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An introduction to growing alpine plants

September 23, 2018

It’s a common misconception that alpine plants are tricky to grow. That couldn’t be further from the truth!

Due to their resilient nature, alpines make the ideal plants for amateur gardeners. There are many alpines which are easy to grow in the garden with minimal maintenance, whether in borders, raised beds or troughs and containers.

Find out more in our introduction to growing alpine plants below.

Introduction to growing alpines, Cliff Booker's alpine garden

Cliff Booker's Alpine Garden

Why grow alpines?

Adaptability: Climate change is an increasing concern for gardeners. It’s tricky to find plants that will continue to thrive during dry summers and hosepipe bans. There are a lot of drought-resistant alpines which flower freely once established.

Versatility: Modern housing has led to smaller gardens. It can be hard to know what to plant in a small space. Alpine plants come into their own here; a wide range can be grown in a limited space. They look great in rock gardens, raised beds and crevices.

Low maintenance: Alpines are hardy plants that can withstand harsh conditions. They don’t need much upkeep at all.

Aesthetic: There are so many attractive, colourful alpines that will brighten up your garden.

When to buy

The best time to buy alpine plants is whenever you see one you like!

You can buy easy-to-grow alpines in most nurseries and garden centres. A wider range of more interesting alpines can be obtained at our plant fairs and shows and at nurseries specializing in alpine plants.

When to plant

March and April is the best time to plant out pot-grown alpines. This is when the soil is moist and starting to warm up. This allows the roots to grow and settle-in before the drier summer arrives.

September and October can also be a good time, providing the soil is moist and the weather not too hot.

If you choose to plant your alpines during the rest of the year, you may have to water them more often while they establish.

Where to grow alpine plants

Having evolved in a variety of environments on mountains all over the world, alpines are highly versatile. They can be grown outdoors in rock gardens, raised beds and a range of different containers. If you have the space and confidence you can build a collection of the more demanding alpines in a dedicated alpine house.

Troughs are extremely popular containers to grow alpines in. You can make your own and details can be found here or in Lori Chips book Hypertufa containers.

When it comes to rockeries, crevice gardens are all the rage these days. Many alpines will thrive in the cool, confined space between sheets of rock. From a large garden to a small container, you can create a crevice garden at any scale.

Learn how to build your own crevice garden Product The Crevice Garden, A Bold Aesthetic for Adventurous Gardeners by Kenton Seth, Paul Spriggs A crevice garden replicates the environmental conditions ...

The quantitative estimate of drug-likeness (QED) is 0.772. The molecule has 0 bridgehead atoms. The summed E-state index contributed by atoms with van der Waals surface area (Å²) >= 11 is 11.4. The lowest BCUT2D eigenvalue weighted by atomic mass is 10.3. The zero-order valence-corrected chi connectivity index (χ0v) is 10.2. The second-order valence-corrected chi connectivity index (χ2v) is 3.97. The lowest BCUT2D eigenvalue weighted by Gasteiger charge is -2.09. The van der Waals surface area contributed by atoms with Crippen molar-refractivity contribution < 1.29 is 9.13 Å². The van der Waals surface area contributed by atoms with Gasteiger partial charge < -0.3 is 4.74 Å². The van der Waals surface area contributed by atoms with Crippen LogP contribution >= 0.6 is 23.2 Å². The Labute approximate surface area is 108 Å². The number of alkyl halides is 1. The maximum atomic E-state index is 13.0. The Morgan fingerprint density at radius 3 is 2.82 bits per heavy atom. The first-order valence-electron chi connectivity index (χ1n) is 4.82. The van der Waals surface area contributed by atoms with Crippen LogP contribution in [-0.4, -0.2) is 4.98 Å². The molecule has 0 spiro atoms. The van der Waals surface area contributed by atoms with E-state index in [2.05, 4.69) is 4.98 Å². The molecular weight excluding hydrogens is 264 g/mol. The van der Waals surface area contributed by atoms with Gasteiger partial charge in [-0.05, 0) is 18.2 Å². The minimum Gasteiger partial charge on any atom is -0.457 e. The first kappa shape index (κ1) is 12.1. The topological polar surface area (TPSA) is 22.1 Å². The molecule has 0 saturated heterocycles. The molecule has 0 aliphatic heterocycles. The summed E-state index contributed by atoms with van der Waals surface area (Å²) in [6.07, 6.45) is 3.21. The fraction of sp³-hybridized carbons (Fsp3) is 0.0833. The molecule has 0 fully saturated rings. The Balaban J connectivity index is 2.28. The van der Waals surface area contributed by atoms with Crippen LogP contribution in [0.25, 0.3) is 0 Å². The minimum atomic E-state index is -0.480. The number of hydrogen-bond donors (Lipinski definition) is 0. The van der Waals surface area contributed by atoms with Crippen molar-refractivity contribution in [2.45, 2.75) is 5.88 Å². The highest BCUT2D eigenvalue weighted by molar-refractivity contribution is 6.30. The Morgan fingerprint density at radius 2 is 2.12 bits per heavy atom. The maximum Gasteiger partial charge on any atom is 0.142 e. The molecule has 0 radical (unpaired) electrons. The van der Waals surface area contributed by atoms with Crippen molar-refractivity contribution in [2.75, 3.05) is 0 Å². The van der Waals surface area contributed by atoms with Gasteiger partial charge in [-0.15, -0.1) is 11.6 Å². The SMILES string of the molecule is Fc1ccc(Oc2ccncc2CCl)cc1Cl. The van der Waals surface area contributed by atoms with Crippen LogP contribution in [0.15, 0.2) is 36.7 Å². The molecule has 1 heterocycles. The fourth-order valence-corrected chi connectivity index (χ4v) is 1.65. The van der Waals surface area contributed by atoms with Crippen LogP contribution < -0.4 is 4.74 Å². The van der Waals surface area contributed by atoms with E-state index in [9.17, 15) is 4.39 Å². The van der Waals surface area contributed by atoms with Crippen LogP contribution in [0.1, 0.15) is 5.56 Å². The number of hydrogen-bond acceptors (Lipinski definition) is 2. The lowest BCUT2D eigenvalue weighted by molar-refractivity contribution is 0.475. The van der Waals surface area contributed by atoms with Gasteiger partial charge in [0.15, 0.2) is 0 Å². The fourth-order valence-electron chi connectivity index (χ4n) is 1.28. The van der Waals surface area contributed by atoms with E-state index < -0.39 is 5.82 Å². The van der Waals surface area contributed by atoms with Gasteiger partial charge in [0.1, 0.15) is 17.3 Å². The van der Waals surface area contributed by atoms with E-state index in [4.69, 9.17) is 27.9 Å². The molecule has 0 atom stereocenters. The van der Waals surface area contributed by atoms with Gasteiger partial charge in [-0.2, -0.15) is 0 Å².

crevice garden
You pay: £25.00 (Members pay: £20.00)

How to plant alpines (things to consider)

1. Good drainage

If planting a bed, spread a 5cm layer of grit on top and dig it into the top 10cm of soil.

2. Mind the roots!

  • Most alpine plants have very long roots (60cm long roots are not uncommon!). Make sure the planting hole is roughly the same diameter as the pot your alpine is in.
  • When you remove your alpine from the pot, inspect its roots. Often, the roots will spiral around the base. Probe the root ball with your fingertips to tease them apart.
  • Lower the roots into the planting hole then gently pat the soil firm as you refill it.

3. Water

Once you’ve planted your alpine, water it thoroughly.

4. Upkeep

If you’ve planted in cool spring weather, you might not have to water it again.

If your soil is heavy, a layer of coarse gravel on the surface can increase the life expectancy of some alpines. This is because alpines often don’t like to be wet at the ‘neck’ (where the roots join the stem).

Find your alpine plant

Here are some of our top easy-to-maintain alpine plants, perfect for beginners.

Aethionema ‘Warley Rose’ Evergreen sub-shrub with rose-pink clusters of flowers.
Aubrieta deltoidea A garden favourite. Flowers in many colours: white, pink, red, purple
Crepis incana Pink dandelion with grey-green foliage. Flowers all summer.
Pulsatilla vulgaris British native which grows in any soil.
Sempervivum There are hundreds of houseleek species in a rainbow of colours.

The best of the rest

For a shady, woodland corner why not try a number of small and miniature Hostas?

Also check out our Top 9 Alpines for Beginners page for more suggestions.

Campanula cochlearifolia Little bellflowers in shades of white and blue.
Erinus alpinus Spikes of blue flowers in shades of pink and white.
Saxifraga paniculata Mats of rosettes with grey lime-encrusted leaves. Flowers are white, yellow or pink.
Sedum spathulifolium Small rosettes of leaves with bright yellow star-shaped flowers.
Verbascum x ‘Letitia’ Painted grey-green leaves and yellow flowers.

If you’ve enjoyed this introduction to growing alpine plants discover more in our other Plant Articles.

Or better yet, join the AGS and will you get access to exclusive content to nurture your passion for alpines and actively support our conservation work in the UK and overseas.